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Vol 21 No 10 Oct/Nov 2016

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American Constitutional History: A Brief Introduction


ISBN13: 9781119141754
Published: March 2016
Publisher: John Wiley & Sons Ltd
Country of Publication: USA
Format: Paperback
Price: £18.99



Despatched in 4 to 6 days.

American Constitutional History presents a concise introduction to the constitutional developments that have taken place over the past 225 years, treating trends from history, law, and political science.

  • Presents readers with a brief and accessible introduction to more than two centuries of U.S. constitutional history
  • Explores constitutional history chronologically, breaking U.S. history into five distinct periods
  • Reveals the full sweep of constitutional changes through a focus on issues relating to economic developments, civil rights and civil liberties, and executive power
  • Reflects the evolution of constitutional changes all the way up to the conclusion of the June 2015 Supreme Court term

Subjects:
Other Jurisdictions , USA
Contents:
Acknowledgments xi
Prologue xiii
Structure of the Book xvii
Part 1 The New Republic, 1781–1828 1
John Locke, Deism, and Religious Liberty 5
1. Ideological Origins of the New Republic 9
The Articles of Confederation and the Constitutional Convention 10
Ratification and the Bill of Rights 21
2. Representative and Constitutional Democracy 28
Judicial Review, Judicial Duty 31
Economic Policy in the New Republic 35
3. Nationalization of the Constitution and Executive Power 45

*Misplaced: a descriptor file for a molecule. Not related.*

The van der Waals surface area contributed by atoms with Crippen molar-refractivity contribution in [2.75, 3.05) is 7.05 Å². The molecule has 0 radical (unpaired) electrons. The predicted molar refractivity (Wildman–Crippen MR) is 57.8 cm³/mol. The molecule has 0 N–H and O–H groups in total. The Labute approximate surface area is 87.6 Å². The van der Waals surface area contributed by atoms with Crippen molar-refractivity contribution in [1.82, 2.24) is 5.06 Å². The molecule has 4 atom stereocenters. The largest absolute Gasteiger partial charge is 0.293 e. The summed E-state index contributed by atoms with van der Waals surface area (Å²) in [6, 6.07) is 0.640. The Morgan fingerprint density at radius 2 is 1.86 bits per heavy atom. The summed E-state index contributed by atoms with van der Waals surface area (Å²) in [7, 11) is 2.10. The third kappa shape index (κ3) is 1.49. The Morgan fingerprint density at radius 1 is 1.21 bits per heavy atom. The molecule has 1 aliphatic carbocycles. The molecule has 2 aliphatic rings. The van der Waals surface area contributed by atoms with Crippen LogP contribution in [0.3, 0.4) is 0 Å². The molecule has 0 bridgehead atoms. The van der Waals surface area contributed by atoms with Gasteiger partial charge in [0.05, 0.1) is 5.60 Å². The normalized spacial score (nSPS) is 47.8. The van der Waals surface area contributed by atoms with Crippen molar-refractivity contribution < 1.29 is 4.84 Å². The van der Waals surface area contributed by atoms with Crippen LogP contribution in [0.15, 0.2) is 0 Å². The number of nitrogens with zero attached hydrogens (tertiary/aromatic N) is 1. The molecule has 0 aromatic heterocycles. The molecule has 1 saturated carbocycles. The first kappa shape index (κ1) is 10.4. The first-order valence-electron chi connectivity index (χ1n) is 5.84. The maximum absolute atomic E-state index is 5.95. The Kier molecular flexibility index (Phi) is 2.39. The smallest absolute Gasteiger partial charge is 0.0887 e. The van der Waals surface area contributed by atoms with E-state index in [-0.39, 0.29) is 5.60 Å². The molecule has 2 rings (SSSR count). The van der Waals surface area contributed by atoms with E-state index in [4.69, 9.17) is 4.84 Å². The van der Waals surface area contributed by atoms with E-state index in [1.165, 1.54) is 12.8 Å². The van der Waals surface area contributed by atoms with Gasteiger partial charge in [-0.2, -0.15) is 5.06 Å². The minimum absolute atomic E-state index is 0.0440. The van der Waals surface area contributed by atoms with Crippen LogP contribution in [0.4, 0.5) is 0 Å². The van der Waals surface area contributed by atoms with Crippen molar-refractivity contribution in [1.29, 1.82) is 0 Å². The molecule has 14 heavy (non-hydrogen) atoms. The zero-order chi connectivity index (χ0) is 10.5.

Part 2 The Slave Republic, 1789–1877 53
Constitutional Amendments 56
4. Commerce, Nullification, and Slavery 59
Other Economic Rulings 60
The Nullification Controversy 62
Dred Scott 65
5. Civil War and Reconstruction 70
Lincoln and War 71
Reconstruction 78
6. Rights and Privileges 84
Privileges and Immunities 86
Women's Rights 89
Persecution of Newly Freed Slaves 91
Part 3 The Free Market Republic, 1877–1937 95
Constitutional Amendments 96
7. The Development of Substantive Due Process 99
Procedural Due Process 100
Substantive Due Process 101
Restraint of Trade in the Free Market Era 105
Liberty of Contract 107
Regulating Industry 111
The Great Depression 113
8. Civil Rights After Reconstruction 115
Equality and African-Americans 115
Parents and Educational Rights 123
The Right to be Let Alone 125
9. The Re-emergence of Executive Power 126
Leadership and the Presidency 126
America and World War I 128
Criminal Anarchy and Criminal Syndicalism in the 1920s 137
Part 4 The Welfare State Republic, 1937–1995 143
Constitutional Amendments 144
10. Advocates and Enemies of Social Welfare 147
The Court Changes 149
New Social Welfare Programs 153
11. The Growth of Civil Liberties 154
Free Expression 154
Free Press 158
Religious Establishments 160
Criminal Suspects and Capital Punishment 164
Privacy 167
12. The Civil Rights Movement 172
School Desegregation 172
Civil and Voting Rights 175
Strict Scrutiny and Affirmative Action in Higher Education 177
Affirmative Action in Government Contracts 181
Women's Rights and Affirmative Action 182
13. Expanding Presidential Power 186
Presidential Power and Japanese Internments 187
Military Tribunals 191
Vietnam and its Aftermath 192
Re-emergence of a Powerful Executive 195
Part 5 The Contemporary Republic, 1995–2013 199
14. Federal Commerce Power and Economic Regulation 201
Narrowing Federal Commerce Power 202
Health-care Reform 205
15. Rights, Liberties, and Judicial Doctrines 209
Affirmative Action and Education 209
Campaign Finance 212
The Right to Bear Arms 213
Capital Punishment 216
The Right to Privacy 218
Religious Establishments 220
16. Executive Authority and Terrorism 224
Protecting America in an Era of Terrorism 224
Wars in Afghanistan and Iraq 229
Executive Power Under Barack Obama 233
Epilogue 239
Government and the Economy 241
Government and Individual and Civil Rights 243
Executive Power 254
A Republic if you can Keep it 257
Bibliography 260
Prologue 261
Part 1: The New Republic, 1781–1828 262
Part 2: The Slave Republic, 1789–1877 263
Part 3: The Free Market Republic, 1877–1937 263
Part 4: The Welfare State Republic, 1937–1995 264
Part 5: The Contemporary Republic, 1995–2013 265
Epilogue 267
Index 268